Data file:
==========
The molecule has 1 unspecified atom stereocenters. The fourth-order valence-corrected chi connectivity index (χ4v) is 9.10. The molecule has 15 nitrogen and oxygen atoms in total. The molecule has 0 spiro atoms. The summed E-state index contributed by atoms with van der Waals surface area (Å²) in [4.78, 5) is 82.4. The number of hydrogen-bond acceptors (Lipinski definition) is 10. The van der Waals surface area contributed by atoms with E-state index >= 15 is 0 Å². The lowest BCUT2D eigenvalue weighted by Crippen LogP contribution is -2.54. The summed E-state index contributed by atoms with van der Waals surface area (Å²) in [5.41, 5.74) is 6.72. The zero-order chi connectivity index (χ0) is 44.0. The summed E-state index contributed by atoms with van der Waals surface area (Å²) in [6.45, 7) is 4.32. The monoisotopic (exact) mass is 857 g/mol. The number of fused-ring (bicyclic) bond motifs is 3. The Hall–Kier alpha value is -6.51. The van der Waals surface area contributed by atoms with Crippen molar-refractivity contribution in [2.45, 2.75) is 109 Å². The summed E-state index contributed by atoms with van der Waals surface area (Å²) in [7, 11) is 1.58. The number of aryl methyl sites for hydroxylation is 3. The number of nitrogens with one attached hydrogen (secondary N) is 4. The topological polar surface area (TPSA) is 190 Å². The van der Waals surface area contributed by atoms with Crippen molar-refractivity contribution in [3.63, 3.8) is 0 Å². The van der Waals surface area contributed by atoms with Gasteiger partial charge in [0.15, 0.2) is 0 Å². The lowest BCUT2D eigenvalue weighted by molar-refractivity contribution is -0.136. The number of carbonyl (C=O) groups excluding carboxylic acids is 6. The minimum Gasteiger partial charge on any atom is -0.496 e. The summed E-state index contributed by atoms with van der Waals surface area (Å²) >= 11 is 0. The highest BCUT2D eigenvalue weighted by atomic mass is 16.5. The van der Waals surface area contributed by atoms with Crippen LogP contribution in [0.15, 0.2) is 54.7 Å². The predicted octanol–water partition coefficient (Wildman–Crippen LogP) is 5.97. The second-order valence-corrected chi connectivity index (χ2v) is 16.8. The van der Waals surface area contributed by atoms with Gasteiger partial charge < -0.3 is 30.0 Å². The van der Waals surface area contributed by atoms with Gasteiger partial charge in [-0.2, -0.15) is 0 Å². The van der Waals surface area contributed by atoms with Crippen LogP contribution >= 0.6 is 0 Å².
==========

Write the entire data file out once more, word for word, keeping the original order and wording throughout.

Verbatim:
The molecule has 1 unspecified atom stereocenters. The fourth-order valence-corrected chi connectivity index (χ4v) is 9.10. The molecule has 15 nitrogen and oxygen atoms in total. The molecule has 0 spiro atoms. The summed E-state index contributed by atoms with van der Waals surface area (Å²) in [4.78, 5) is 82.4. The number of hydrogen-bond acceptors (Lipinski definition) is 10. The van der Waals surface area contributed by atoms with E-state index >= 15 is 0 Å². The lowest BCUT2D eigenvalue weighted by Crippen LogP contribution is -2.54. The summed E-state index contributed by atoms with van der Waals surface area (Å²) in [5.41, 5.74) is 6.72. The zero-order chi connectivity index (χ0) is 44.0. The summed E-state index contributed by atoms with van der Waals surface area (Å²) in [6.45, 7) is 4.32. The monoisotopic (exact) mass is 857 g/mol. The number of fused-ring (bicyclic) bond motifs is 3. The Hall–Kier alpha value is -6.51. The van der Waals surface area contributed by atoms with Crippen molar-refractivity contribution in [2.45, 2.75) is 109 Å². The summed E-state index contributed by atoms with van der Waals surface area (Å²) in [7, 11) is 1.58. The number of aryl methyl sites for hydroxylation is 3. The number of nitrogens with one attached hydrogen (secondary N) is 4. The topological polar surface area (TPSA) is 190 Å². The van der Waals surface area contributed by atoms with Crippen molar-refractivity contribution in [3.63, 3.8) is 0 Å². The van der Waals surface area contributed by atoms with Gasteiger partial charge in [0.15, 0.2) is 0 Å². The lowest BCUT2D eigenvalue weighted by molar-refractivity contribution is -0.136. The number of carbonyl (C=O) groups excluding carboxylic acids is 6. The minimum Gasteiger partial charge on any atom is -0.496 e. The summed E-state index contributed by atoms with van der Waals surface area (Å²) >= 11 is 0. The highest BCUT2D eigenvalue weighted by atomic mass is 16.5. The van der Waals surface area contributed by atoms with Crippen LogP contribution in [0.15, 0.2) is 54.7 Å². The predicted octanol–water partition coefficient (Wildman–Crippen LogP) is 5.97. The second-order valence-corrected chi connectivity index (χ2v) is 16.8. The van der Waals surface area contributed by atoms with Gasteiger partial charge < -0.3 is 30.0 Å². The van der Waals surface area contributed by atoms with Gasteiger partial charge in [-0.2, -0.15) is 0 Å². The van der Waals surface area contributed by atoms with Crippen LogP contribution >= 0.6 is 0 Å².